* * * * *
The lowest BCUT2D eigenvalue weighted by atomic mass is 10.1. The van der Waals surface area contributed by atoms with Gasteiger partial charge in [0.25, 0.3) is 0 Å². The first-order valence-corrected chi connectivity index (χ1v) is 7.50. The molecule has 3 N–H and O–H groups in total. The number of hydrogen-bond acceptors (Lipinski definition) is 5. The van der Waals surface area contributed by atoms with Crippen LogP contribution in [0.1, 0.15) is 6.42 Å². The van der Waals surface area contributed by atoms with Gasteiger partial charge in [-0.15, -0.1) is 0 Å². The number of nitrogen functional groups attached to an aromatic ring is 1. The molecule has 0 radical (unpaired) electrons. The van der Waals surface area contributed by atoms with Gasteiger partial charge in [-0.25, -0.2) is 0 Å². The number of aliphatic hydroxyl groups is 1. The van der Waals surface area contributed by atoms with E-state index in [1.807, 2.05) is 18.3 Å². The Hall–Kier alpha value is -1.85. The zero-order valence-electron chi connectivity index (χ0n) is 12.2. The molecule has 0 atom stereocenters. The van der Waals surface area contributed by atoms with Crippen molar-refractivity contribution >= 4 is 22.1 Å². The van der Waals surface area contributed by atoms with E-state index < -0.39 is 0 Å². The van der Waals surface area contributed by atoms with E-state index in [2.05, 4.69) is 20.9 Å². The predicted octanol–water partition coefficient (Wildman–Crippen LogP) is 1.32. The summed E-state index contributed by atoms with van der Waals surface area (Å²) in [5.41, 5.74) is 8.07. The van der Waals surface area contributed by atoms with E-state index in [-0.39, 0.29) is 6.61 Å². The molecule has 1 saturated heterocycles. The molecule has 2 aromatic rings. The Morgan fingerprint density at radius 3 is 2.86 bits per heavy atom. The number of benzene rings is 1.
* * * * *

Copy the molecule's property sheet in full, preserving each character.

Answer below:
The lowest BCUT2D eigenvalue weighted by atomic mass is 10.1. The van der Waals surface area contributed by atoms with Gasteiger partial charge in [0.25, 0.3) is 0 Å². The first-order valence-corrected chi connectivity index (χ1v) is 7.50. The molecule has 3 N–H and O–H groups in total. The number of hydrogen-bond acceptors (Lipinski definition) is 5. The van der Waals surface area contributed by atoms with Crippen LogP contribution in [0.1, 0.15) is 6.42 Å². The van der Waals surface area contributed by atoms with Gasteiger partial charge in [-0.15, -0.1) is 0 Å². The number of nitrogen functional groups attached to an aromatic ring is 1. The molecule has 0 radical (unpaired) electrons. The van der Waals surface area contributed by atoms with Gasteiger partial charge in [-0.25, -0.2) is 0 Å². The number of aliphatic hydroxyl groups is 1. The van der Waals surface area contributed by atoms with E-state index in [1.807, 2.05) is 18.3 Å². The Hall–Kier alpha value is -1.85. The zero-order valence-electron chi connectivity index (χ0n) is 12.2. The molecule has 0 atom stereocenters. The van der Waals surface area contributed by atoms with Crippen molar-refractivity contribution >= 4 is 22.1 Å². The van der Waals surface area contributed by atoms with E-state index < -0.39 is 0 Å². The van der Waals surface area contributed by atoms with E-state index in [2.05, 4.69) is 20.9 Å². The predicted octanol–water partition coefficient (Wildman–Crippen LogP) is 1.32. The summed E-state index contributed by atoms with van der Waals surface area (Å²) in [5.41, 5.74) is 8.07. The van der Waals surface area contributed by atoms with E-state index in [-0.39, 0.29) is 6.61 Å². The molecule has 1 saturated heterocycles. The molecule has 2 aromatic rings. The Morgan fingerprint density at radius 3 is 2.86 bits per heavy atom. The number of benzene rings is 1.